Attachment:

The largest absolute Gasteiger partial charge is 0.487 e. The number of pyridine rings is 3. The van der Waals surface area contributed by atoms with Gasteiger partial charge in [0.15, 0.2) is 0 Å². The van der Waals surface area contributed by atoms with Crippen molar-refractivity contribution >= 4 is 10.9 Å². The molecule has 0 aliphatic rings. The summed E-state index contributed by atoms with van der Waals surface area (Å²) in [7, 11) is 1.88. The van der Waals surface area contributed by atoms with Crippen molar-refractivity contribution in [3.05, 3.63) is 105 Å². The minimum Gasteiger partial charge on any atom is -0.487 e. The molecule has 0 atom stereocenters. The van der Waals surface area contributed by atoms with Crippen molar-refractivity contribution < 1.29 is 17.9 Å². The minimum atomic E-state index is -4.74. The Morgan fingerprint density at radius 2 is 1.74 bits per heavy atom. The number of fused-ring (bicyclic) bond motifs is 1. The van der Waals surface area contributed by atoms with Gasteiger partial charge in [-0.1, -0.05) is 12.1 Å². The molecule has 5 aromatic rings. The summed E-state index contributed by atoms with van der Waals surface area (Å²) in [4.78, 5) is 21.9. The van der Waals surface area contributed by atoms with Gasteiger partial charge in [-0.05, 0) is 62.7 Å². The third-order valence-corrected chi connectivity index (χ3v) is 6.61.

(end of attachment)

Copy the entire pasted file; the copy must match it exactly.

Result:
The largest absolute Gasteiger partial charge is 0.487 e. The number of pyridine rings is 3. The van der Waals surface area contributed by atoms with Gasteiger partial charge in [0.15, 0.2) is 0 Å². The van der Waals surface area contributed by atoms with Crippen molar-refractivity contribution >= 4 is 10.9 Å². The molecule has 0 aliphatic rings. The summed E-state index contributed by atoms with van der Waals surface area (Å²) in [7, 11) is 1.88. The van der Waals surface area contributed by atoms with Crippen molar-refractivity contribution in [3.05, 3.63) is 105 Å². The minimum Gasteiger partial charge on any atom is -0.487 e. The molecule has 0 atom stereocenters. The van der Waals surface area contributed by atoms with Crippen molar-refractivity contribution < 1.29 is 17.9 Å². The minimum atomic E-state index is -4.74. The Morgan fingerprint density at radius 2 is 1.74 bits per heavy atom. The number of fused-ring (bicyclic) bond motifs is 1. The van der Waals surface area contributed by atoms with Gasteiger partial charge in [-0.1, -0.05) is 12.1 Å². The molecule has 5 aromatic rings. The summed E-state index contributed by atoms with van der Waals surface area (Å²) in [4.78, 5) is 21.9. The van der Waals surface area contributed by atoms with Gasteiger partial charge in [-0.05, 0) is 62.7 Å². The third-order valence-corrected chi connectivity index (χ3v) is 6.61.